Why Are the (Early) Voting Lines So Long?
November 3, 2008
Why are the early voting lines so long… and why did NPR’s Carrie Kahn just report about them like they’re a big block party? We’re talking three to five hours long, when more than a half hour should be considered undemocratic.
A long voting line is not an act of nature. It is not inevitable. Nor can it be attributed to surprisingly high voter turnout — after the past eight years, there’s no surprise. Besides, election officials should have methods for handling “surprises” within their jurisdictions. Even with early voting.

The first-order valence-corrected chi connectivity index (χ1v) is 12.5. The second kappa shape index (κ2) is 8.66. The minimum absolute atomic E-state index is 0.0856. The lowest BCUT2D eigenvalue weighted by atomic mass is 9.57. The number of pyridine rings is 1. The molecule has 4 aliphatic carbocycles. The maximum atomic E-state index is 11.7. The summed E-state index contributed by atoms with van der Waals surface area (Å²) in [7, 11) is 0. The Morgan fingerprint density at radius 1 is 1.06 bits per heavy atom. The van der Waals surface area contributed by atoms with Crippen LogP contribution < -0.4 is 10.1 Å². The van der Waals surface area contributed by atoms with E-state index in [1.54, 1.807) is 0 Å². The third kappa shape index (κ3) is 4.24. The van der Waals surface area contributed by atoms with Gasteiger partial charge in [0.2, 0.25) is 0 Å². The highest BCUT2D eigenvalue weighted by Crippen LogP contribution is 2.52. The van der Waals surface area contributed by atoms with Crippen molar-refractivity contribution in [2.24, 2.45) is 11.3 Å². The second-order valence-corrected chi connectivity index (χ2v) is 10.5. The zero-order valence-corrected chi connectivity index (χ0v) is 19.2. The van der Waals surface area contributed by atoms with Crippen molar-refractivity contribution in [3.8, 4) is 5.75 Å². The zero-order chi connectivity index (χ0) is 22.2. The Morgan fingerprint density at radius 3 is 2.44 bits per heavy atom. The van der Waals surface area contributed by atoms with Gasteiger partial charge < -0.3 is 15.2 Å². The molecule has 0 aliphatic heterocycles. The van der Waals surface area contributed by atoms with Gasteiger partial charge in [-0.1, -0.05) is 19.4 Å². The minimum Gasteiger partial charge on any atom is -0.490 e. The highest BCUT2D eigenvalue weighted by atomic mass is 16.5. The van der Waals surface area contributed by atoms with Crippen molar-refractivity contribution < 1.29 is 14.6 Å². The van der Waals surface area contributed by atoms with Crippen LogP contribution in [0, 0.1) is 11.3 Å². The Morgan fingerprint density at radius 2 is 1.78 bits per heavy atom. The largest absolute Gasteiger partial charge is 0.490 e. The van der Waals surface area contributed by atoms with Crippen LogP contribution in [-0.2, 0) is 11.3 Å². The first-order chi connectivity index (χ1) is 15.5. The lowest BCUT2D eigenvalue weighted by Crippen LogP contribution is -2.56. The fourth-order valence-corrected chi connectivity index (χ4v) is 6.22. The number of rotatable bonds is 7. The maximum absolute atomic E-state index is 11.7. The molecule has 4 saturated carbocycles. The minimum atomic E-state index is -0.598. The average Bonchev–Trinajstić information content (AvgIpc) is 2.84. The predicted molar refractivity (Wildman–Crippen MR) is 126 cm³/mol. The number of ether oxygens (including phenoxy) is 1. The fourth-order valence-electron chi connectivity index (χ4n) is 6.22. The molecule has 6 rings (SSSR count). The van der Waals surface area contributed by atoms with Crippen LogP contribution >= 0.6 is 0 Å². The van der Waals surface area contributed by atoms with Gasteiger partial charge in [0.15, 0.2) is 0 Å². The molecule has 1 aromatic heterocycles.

“This has the potential to disenfranchise a heck of a lot more people than, dare I say it, hacked electronic voting machines,” said Tova Wang, vice president for research at Common Cause, which has been monitoring potential balloting problems ahead of this week’s vote. (LA Times, 11/2/08)
I want to know how and why long voting lines happen. If we don’t ask, and we don’t know, then we can’t press for change. We’re down to the wire now. If it’s true that the presidential race looks different when pollsters ‘narrow the pool of responses from registered voters to likely voters,’ then there should be no block-party reporting where voting isn’t smooth.